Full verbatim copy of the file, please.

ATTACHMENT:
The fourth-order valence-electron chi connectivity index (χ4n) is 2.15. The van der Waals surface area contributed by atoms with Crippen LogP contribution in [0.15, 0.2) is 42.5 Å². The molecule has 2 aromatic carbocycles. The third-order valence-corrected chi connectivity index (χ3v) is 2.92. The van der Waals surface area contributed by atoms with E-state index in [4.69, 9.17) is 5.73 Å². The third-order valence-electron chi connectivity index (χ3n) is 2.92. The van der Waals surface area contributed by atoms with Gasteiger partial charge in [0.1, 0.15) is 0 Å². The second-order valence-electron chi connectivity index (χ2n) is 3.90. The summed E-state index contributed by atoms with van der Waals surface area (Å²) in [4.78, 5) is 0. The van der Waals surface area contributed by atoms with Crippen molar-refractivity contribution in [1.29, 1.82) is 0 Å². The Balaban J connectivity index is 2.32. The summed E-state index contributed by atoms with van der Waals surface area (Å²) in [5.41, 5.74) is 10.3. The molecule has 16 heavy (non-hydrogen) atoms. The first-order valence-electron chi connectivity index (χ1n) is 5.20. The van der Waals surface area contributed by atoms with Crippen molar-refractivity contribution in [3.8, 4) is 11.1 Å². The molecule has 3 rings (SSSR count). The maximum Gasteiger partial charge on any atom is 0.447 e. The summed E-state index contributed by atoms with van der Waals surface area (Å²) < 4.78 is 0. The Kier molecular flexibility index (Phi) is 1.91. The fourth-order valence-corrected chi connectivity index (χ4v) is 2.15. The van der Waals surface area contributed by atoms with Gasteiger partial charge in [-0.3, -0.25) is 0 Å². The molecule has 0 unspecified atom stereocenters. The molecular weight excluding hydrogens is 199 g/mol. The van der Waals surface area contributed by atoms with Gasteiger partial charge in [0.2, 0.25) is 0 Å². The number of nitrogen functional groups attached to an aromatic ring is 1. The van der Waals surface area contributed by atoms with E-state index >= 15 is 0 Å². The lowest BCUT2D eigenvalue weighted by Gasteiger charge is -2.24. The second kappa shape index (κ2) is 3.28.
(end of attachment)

The fourth-order valence-electron chi connectivity index (χ4n) is 2.15. The van der Waals surface area contributed by atoms with Crippen LogP contribution in [0.15, 0.2) is 42.5 Å². The molecule has 2 aromatic carbocycles. The third-order valence-corrected chi connectivity index (χ3v) is 2.92. The van der Waals surface area contributed by atoms with E-state index in [4.69, 9.17) is 5.73 Å². The third-order valence-electron chi connectivity index (χ3n) is 2.92. The van der Waals surface area contributed by atoms with Gasteiger partial charge in [0.1, 0.15) is 0 Å². The second-order valence-electron chi connectivity index (χ2n) is 3.90. The summed E-state index contributed by atoms with van der Waals surface area (Å²) in [4.78, 5) is 0. The van der Waals surface area contributed by atoms with Crippen molar-refractivity contribution in [1.29, 1.82) is 0 Å². The Balaban J connectivity index is 2.32. The summed E-state index contributed by atoms with van der Waals surface area (Å²) in [5.41, 5.74) is 10.3. The molecule has 16 heavy (non-hydrogen) atoms. The first-order valence-electron chi connectivity index (χ1n) is 5.20. The van der Waals surface area contributed by atoms with Crippen molar-refractivity contribution in [3.8, 4) is 11.1 Å². The molecule has 3 rings (SSSR count). The maximum Gasteiger partial charge on any atom is 0.447 e. The summed E-state index contributed by atoms with van der Waals surface area (Å²) < 4.78 is 0. The Kier molecular flexibility index (Phi) is 1.91. The fourth-order valence-corrected chi connectivity index (χ4v) is 2.15. The van der Waals surface area contributed by atoms with Gasteiger partial charge in [-0.3, -0.25) is 0 Å². The molecule has 0 unspecified atom stereocenters. The molecular weight excluding hydrogens is 199 g/mol. The van der Waals surface area contributed by atoms with Gasteiger partial charge in [0.2, 0.25) is 0 Å². The number of nitrogen functional groups attached to an aromatic ring is 1. The van der Waals surface area contributed by atoms with E-state index >= 15 is 0 Å². The lowest BCUT2D eigenvalue weighted by Gasteiger charge is -2.24. The second kappa shape index (κ2) is 3.28.